Internet Heavyweights Lock Arms to Block Fast Lane
Unless Net neutrality is guaranteed, argues the Internet Association, people may get to view whatever content they like on the Internet -- but the broadband providers will control whether they experience quick or plodding page loads, and hiccup-free or herky-jerky streaming. It will all depend on whether content distributors pony up for access to a fast lane. The FCC is playing traffic cop.
Jul 15, 2014 9:43 AM PT
A trade association including Amazon, Google and Netflix on Monday called on the U.S. Federal Communications Commission to adopt rules banning deals by broadband providers for faster delivery of some Internet traffic.
The Internet Association, in written testimony submitted to the FCC, called for simple "light touch" rules to ensure an open and neutral Internet.
"Such rules should prohibit broadband Internet access providers from charging a content, application, or service provider for enhanced or prioritized access to the subscribers of the broadband Internet access providers," the association wrote.
Charging for enhanced or prioritized access -- essentially, charging to discriminate against or degrade competing content -- undermines the Internet's level playing field and shifts the balance from the consumers' freedom of choice to the broadband Internet access providers' gatekeeping decisions, it argued.
"Consumers should be able to access whatever websites they want without worrying that things are being degraded by a service provider," Internet Association President and CEO Michael Beckerman told the E-Commerce Times.
Unless the FCC acts to preserve Net neutrality, the association maintained, the broadband providers would turn cyberspace into a "pay-for-priority platform more closely resembling cable television than today's Internet."
The notion that allowing broadband providers to prioritize traffic will result in fast lanes popping up all over the Internet has been exaggerated, according to Doug Brake, a telecom policy analyst with the Information Technology & Innovation Foundation.
"There are no fast lanes or slow lanes -- it's all the same infrastructure," he told the E-Commerce Times. "These fears are overblown."
However, "we're definitely in favor of some rules being put place, because there is the potential for anticompetitive conduct," Brake added.
"Such rules should describe what kinds of Internet access agreements are commercially reasonable," he said, "but the fears out there about fast lanes and slow lanes have been blown out of proportion."
Broadband providers seem to agree with Brake.
"Verizon has long been a strong supporter of an open Internet; our business requires it, and our customers expect it," spokesperson Ed McFadden told the E-Commerce Times. "Our customers can go where they want and do what they want online."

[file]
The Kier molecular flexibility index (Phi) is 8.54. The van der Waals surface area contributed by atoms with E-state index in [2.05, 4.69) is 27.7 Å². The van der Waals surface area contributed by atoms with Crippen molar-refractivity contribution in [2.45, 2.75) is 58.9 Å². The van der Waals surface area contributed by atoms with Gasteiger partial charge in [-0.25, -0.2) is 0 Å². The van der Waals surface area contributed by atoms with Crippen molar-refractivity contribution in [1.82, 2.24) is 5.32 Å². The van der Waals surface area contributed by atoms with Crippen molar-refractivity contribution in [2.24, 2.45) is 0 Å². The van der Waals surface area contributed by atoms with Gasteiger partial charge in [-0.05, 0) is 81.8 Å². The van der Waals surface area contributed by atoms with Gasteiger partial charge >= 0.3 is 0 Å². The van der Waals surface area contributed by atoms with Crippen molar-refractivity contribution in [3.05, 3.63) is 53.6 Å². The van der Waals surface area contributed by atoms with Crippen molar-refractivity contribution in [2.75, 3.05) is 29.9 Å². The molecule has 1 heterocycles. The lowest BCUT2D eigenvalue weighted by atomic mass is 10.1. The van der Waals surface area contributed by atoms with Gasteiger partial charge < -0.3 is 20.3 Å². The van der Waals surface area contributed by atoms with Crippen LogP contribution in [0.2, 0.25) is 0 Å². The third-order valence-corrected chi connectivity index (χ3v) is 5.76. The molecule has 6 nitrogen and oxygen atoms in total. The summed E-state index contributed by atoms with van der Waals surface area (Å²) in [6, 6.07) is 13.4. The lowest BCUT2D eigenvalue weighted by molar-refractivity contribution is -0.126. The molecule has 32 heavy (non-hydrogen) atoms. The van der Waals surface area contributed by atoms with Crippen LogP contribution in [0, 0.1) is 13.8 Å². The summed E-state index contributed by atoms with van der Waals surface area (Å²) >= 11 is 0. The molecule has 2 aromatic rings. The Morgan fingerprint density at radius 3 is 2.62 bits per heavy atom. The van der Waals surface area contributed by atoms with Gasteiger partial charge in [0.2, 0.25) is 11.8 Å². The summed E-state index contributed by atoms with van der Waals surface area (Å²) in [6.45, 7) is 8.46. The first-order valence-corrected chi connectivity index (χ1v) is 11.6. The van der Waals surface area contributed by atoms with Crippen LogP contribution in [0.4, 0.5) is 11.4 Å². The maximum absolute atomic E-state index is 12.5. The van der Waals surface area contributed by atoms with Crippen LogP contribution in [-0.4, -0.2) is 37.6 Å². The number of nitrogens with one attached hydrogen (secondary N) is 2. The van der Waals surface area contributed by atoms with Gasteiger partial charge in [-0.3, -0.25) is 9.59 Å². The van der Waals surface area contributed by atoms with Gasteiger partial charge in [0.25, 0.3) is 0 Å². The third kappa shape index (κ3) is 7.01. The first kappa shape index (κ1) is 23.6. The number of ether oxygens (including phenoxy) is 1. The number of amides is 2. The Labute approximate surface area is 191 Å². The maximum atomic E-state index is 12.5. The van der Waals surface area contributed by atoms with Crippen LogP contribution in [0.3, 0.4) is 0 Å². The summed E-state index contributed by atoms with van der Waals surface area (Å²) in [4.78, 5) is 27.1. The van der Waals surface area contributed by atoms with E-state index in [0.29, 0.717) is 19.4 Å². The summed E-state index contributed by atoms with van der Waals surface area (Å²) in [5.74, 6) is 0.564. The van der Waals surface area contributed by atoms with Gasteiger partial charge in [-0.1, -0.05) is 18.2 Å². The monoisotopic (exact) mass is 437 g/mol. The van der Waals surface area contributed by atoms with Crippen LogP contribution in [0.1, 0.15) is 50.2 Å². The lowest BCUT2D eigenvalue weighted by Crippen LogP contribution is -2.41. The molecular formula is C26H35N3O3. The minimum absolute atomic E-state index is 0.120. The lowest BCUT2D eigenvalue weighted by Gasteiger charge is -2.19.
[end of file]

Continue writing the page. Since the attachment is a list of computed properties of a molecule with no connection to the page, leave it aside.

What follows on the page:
Of all the proposals before the FCC, the call to reclassify broadband under Title II of the federal Communications Act of 1934 strikes a particularly sour note among broadband providers.
Case for Title II
"The commission must reject the calls of extreme voices that wrongly suggest that the only acceptable course for the commission to take is to turn back the clock on progress by reclassifying broadband as a Title II common carrier service," the National Cable and Telecommunications Association said in a statement.
"Contrary to what some alarmists may claim, these are not drastic times, and they certainly do not call for drastic measures like a wholesale change in our approach to broadband regulation," the NCTA added.
There are those who assert, however, that treating broadband service providers as "common carriers" under Title II is necessary to protect Net neutrality.
"Title II has a stronger standard for discrimination that can prevent fast lanes and slow lanes from forming," Christopher Lewis, vice president for government affairs at Public Knowledge, told the E-Commerce Times.
In the past, the FCC has tried to impose Net neutrality rules under Section 706 of the Communications Act. A federal court decision in January struck down those rules.
The FCC could take the 706 route again, which would consumers challenging a fast lane deal at a disadvantage, according to Lewis.
"Section 706 discrimination claims are judged on a case-by-case basis, and the burden is on the consumer to prove they're being discriminated against," he explained.
Title II allows high-level rules of the road to be set up against discrimination that everyone has to follow, Lewis continued.
Then, if an ISP wanted to depart from those rules, it would have to give the FCC a "just and reasonable" cause to do so. "It's a much stronger standard and puts the burden on the big ISPs to make their case," Lewis said.
What's more, it's court-tested.
"When the court struck down the FCC's last Net neutrality rules," Lewis noted, "it was very clear that if the FCC wanted to make strong Net neutrality rules it must do it under Title II authority."